The New Age of Automation: How Robots Produce 100,000 Computers A Week
As of September, the company has reached 10 million sales.
Raspberry Pi started out with a simple goal: teach kids the nitty-gritty of computer programming. Now, the tools are a must-have for tech aficionados, and anybody who wants inexpensive computing power for a number of applications.
Beyond this, Raspberry Pi is also a poster child for another new development in tech: robot automation. Much of the process that goes into making these little computers is actually automated. In fact, some models are even completely automated.
The journey of a Raspberry Pi starts with a robot. A machine prints solder paste onto circuit boards. This board is then passed to a robot that adds individual components taken from tapes.
“When you’ve done that for all the components, you then run the Pi through an oven and that melts the solder and the components on to the board,” explains founder Eben Upton to Wired.
That automation has allowed the Raspberry Pi Foundation to ramp up production to a scale that previous generations would never have dreamed of. From one million boards in 2015, it has reached 10 million sales this September. Ever ambitious, Upton wants to reach a four million production mark for this year.
Machine Over Man
The Foundation went to great lengths to incorporate automation into the making of Raspberry Pi. Back in 2012, the company changed the site of production from China to the UK. Its original production facility used human labor, which is inexpensive in China. But the Foundation wanted to leverage UK-automated manufacturing for its products.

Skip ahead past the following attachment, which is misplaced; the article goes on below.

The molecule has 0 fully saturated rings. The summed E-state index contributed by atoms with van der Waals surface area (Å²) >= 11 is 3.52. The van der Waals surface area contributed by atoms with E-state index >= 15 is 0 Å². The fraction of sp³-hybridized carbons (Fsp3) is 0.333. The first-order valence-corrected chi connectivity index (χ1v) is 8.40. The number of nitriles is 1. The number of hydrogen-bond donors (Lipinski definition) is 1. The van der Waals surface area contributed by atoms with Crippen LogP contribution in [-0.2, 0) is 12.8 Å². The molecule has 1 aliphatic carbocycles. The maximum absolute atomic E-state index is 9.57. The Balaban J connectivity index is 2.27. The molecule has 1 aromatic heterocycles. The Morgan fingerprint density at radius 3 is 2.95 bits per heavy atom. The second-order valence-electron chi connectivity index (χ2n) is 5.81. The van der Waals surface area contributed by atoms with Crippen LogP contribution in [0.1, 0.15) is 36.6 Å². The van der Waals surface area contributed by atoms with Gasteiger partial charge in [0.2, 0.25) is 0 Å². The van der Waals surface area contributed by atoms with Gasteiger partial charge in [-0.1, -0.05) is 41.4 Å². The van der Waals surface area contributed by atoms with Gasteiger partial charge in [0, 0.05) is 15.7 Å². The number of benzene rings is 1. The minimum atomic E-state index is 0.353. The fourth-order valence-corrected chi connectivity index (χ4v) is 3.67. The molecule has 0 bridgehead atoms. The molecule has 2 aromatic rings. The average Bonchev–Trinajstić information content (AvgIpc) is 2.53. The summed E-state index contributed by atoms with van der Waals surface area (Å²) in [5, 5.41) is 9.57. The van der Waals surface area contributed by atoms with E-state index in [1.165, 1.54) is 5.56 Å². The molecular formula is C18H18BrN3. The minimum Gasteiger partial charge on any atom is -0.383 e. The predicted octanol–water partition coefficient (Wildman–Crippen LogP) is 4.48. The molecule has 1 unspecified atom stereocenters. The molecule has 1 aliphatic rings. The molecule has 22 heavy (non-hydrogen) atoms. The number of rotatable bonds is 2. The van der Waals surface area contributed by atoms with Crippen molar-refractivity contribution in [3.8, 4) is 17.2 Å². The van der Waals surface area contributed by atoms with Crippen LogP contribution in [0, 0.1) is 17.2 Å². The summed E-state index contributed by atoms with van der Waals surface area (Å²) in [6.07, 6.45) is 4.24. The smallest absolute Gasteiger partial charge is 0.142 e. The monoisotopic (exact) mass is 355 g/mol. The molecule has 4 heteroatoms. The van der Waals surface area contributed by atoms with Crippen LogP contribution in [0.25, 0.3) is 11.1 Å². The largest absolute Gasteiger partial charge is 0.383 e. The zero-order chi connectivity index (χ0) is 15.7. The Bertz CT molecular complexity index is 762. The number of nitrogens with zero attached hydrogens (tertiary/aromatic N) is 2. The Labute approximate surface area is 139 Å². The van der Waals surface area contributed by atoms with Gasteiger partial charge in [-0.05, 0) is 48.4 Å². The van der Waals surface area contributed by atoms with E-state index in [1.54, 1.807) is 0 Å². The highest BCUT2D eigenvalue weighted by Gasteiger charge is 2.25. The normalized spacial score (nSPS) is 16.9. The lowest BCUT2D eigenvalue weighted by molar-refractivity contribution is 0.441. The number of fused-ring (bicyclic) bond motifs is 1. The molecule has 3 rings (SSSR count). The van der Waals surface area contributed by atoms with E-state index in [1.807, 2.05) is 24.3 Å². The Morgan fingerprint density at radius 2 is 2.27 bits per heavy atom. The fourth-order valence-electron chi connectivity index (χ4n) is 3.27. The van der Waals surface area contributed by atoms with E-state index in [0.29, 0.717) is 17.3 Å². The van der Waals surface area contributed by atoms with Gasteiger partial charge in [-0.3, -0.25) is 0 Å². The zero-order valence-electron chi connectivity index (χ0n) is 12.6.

This highlights the new heights companies can reach with robot automation. Simple human labor can only do so much, and production always ramps up when companies are able to transition to robots. This also allows us to produce materials cheaper than before, which impacts the economy, society, and so much more.
In fact, many manufacturers are building robot only facilities, and are employing less people in their workforce. Shoe companies are building automated factories, and restaurants are featuring robot chefs and cooks. Sound scary? Worried you’ll soon be replaced by one of these nifty bots? Never fear. A job-less future for humans isn’t necessarily inevitable.
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